When your mind is open through understanding and internal reflection, it becomes easier to deal with conflicts in a calm and self-assured manner.
5. Read people’s body language
Practice being more observant and picking up on the less obvious ways that people communicate their emotions. A client may say that they are happy with your proposed training program, but their furrowed brow and crossed arms tell a different story.
Where can EQ take you?
What could you achieve by honing your EQ skills? Ours is a service industry, a people industry, so imagine how many lives you could change for the better by having a better emotional understanding and connection with your members and clients, and your team.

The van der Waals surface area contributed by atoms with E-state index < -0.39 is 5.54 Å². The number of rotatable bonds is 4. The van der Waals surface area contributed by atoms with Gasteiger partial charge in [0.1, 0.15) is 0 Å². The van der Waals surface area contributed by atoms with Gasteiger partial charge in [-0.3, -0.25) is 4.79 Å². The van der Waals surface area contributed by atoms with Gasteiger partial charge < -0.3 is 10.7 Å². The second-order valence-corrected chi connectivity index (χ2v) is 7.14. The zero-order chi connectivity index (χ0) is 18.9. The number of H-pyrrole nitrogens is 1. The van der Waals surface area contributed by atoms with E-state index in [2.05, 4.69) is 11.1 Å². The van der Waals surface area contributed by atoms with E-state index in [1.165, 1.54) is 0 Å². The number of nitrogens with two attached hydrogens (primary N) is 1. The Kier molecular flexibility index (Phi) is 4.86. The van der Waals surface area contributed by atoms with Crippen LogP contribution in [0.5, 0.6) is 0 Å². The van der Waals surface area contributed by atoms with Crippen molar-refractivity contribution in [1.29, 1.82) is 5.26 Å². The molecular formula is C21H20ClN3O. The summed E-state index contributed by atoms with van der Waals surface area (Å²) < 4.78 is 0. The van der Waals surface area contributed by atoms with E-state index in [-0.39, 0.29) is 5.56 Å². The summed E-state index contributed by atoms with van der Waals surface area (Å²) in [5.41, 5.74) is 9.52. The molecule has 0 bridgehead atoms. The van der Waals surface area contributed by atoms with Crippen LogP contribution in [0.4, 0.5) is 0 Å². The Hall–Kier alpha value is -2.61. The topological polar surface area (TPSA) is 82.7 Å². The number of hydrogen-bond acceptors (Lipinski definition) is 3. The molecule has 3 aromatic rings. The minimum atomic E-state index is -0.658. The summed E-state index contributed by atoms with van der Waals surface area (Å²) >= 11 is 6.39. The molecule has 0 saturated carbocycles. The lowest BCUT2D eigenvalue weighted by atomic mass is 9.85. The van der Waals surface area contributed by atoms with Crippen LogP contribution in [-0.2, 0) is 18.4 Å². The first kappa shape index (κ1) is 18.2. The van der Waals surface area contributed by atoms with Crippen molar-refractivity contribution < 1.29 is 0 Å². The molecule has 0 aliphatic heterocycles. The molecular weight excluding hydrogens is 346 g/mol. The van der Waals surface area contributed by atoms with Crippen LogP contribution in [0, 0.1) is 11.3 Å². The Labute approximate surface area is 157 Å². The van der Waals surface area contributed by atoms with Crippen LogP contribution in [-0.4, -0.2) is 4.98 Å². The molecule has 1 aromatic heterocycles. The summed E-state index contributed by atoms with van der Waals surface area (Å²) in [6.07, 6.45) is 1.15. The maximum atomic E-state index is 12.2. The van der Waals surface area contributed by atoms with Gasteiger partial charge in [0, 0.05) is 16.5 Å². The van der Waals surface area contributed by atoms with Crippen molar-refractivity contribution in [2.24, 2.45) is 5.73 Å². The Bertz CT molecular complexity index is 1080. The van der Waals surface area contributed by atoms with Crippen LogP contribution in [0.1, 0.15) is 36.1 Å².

Members and clients
EQ is a powerful tool for connecting with members and clients, motivating them and improving their results.
Actively work on becoming more aware of your own array of daily personal emotions. These emotions will positively or negatively affect your ability to inspire and lead those around you. A group fitness instructor or a personal trainer is a role model, so well developed EQ will put you ahead of the game. Listen well, react accordingly and then use the appropriate persuasive tools to connect and engage.
When it comes to managing a team, emotional intelligence is an incredibly valuable skill. Understanding and responding appropriately to different emotions, overcoming stress in the moment, and being aware of how your words and actions affect others are powerful leadership attributes.